My World Wednesday: Salt Cellars

Today we pass the salt shaker at the table but until World War II, most people used salt cellars. A salt cellar, or salt dip, is simply a small, open bowl that holds salt. Large ones were passed around the table with a little spoon. Individual salts were used at some tables too.

Did you know that the first tax of any kind was a salt tax? It was levied by a Chinese emperor. In Greece and Rome, slaves were traded for salt. Salt has always been a precious commodity. (You know this is still true today if you buy any of the designer sea salts available.)

Salt used to be sold in cones or blocks. It was up to the housewife to slice off a chunk to use. At antique stores, you can still sometimes see salt cone holders and tools made for cutting salt. In the early part of the 20th century, magnesium carbonate, a moisture absorbing agent, was added to salt. It was no longer sold in cones but finely ground.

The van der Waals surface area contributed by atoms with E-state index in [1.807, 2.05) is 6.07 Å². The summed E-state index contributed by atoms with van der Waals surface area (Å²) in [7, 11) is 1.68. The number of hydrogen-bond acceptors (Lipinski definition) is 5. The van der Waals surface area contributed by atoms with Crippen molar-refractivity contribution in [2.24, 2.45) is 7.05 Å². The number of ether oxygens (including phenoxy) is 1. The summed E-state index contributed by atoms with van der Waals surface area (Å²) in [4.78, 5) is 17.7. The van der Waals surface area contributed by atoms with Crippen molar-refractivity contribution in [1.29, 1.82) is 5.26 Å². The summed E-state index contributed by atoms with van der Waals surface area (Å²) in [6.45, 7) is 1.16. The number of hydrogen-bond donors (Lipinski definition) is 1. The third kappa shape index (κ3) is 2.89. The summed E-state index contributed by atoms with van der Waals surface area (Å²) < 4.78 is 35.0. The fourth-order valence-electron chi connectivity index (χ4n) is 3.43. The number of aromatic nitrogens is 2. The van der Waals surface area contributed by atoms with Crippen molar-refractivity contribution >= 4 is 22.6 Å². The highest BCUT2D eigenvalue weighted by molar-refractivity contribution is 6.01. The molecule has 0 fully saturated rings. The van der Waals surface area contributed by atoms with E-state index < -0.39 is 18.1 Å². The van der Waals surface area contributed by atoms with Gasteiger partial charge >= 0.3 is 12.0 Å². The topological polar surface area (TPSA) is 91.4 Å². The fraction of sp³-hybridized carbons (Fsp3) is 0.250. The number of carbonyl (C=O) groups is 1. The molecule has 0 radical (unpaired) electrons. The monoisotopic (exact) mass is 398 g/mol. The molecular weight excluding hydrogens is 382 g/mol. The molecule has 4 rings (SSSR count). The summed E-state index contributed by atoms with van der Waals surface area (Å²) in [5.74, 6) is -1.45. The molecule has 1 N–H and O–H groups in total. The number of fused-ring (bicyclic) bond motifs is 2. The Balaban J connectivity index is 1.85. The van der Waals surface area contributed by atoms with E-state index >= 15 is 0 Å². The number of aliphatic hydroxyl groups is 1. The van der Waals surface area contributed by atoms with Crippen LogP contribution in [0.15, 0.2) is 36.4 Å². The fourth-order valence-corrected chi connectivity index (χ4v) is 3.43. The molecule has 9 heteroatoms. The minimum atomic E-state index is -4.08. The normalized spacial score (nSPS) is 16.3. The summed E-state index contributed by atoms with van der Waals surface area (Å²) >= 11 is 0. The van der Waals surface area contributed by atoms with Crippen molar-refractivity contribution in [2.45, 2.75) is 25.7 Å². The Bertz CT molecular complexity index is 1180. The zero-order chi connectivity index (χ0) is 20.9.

Morton salt was the first company to produce iodized salt. The iodine prevented goiters which apparently was a big health concern at the time. They also came up with the familiar round canister with its little spout way back in 1911. You must have seen their slogan a million times, “When it rains, it pours.”

Today I like to use my salt cellars at the tea table. They are so much more elegant than salt shakers. And who can ever resist little spoons. Although I’ll tell you a secret, I always feel a bit hurt when anyone needs to use salt on food I’ve prepared. It implies that I haven’t seasoned things well enough. I’m peculiar that way. :)